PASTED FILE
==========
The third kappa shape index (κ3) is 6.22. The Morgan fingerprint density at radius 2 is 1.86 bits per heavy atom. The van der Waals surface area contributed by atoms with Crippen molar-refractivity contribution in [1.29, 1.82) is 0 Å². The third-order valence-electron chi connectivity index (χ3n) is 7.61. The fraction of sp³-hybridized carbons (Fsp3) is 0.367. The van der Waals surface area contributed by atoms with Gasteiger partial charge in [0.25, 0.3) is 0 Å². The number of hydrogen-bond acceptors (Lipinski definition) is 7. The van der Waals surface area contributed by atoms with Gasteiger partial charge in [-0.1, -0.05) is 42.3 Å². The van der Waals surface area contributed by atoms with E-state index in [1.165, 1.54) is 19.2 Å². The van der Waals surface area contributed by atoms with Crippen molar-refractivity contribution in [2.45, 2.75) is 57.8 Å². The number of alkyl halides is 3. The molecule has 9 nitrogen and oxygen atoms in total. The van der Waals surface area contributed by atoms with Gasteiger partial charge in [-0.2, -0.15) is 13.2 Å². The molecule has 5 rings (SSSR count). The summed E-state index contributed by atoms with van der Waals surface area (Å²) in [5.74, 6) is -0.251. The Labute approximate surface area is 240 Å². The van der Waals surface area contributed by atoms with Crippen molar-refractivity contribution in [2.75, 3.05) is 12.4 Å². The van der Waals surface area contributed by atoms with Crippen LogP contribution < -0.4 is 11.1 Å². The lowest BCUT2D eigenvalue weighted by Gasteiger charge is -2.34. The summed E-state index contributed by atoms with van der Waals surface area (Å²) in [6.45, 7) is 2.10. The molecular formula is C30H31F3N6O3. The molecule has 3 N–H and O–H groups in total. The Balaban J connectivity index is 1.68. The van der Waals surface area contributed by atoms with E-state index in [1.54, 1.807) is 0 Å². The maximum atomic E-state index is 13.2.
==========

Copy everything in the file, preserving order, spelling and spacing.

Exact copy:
The third kappa shape index (κ3) is 6.22. The Morgan fingerprint density at radius 2 is 1.86 bits per heavy atom. The van der Waals surface area contributed by atoms with Crippen molar-refractivity contribution in [1.29, 1.82) is 0 Å². The third-order valence-electron chi connectivity index (χ3n) is 7.61. The fraction of sp³-hybridized carbons (Fsp3) is 0.367. The van der Waals surface area contributed by atoms with Gasteiger partial charge in [0.25, 0.3) is 0 Å². The number of hydrogen-bond acceptors (Lipinski definition) is 7. The van der Waals surface area contributed by atoms with Gasteiger partial charge in [-0.1, -0.05) is 42.3 Å². The van der Waals surface area contributed by atoms with E-state index in [1.165, 1.54) is 19.2 Å². The van der Waals surface area contributed by atoms with Crippen molar-refractivity contribution in [2.45, 2.75) is 57.8 Å². The number of alkyl halides is 3. The molecule has 9 nitrogen and oxygen atoms in total. The van der Waals surface area contributed by atoms with Gasteiger partial charge in [-0.2, -0.15) is 13.2 Å². The molecule has 5 rings (SSSR count). The summed E-state index contributed by atoms with van der Waals surface area (Å²) in [5.74, 6) is -0.251. The Labute approximate surface area is 240 Å². The van der Waals surface area contributed by atoms with Crippen molar-refractivity contribution in [2.75, 3.05) is 12.4 Å². The van der Waals surface area contributed by atoms with Crippen LogP contribution < -0.4 is 11.1 Å². The lowest BCUT2D eigenvalue weighted by Gasteiger charge is -2.34. The summed E-state index contributed by atoms with van der Waals surface area (Å²) in [6.45, 7) is 2.10. The molecular formula is C30H31F3N6O3. The molecule has 3 N–H and O–H groups in total. The Balaban J connectivity index is 1.68. The van der Waals surface area contributed by atoms with E-state index in [1.54, 1.807) is 0 Å². The maximum atomic E-state index is 13.2.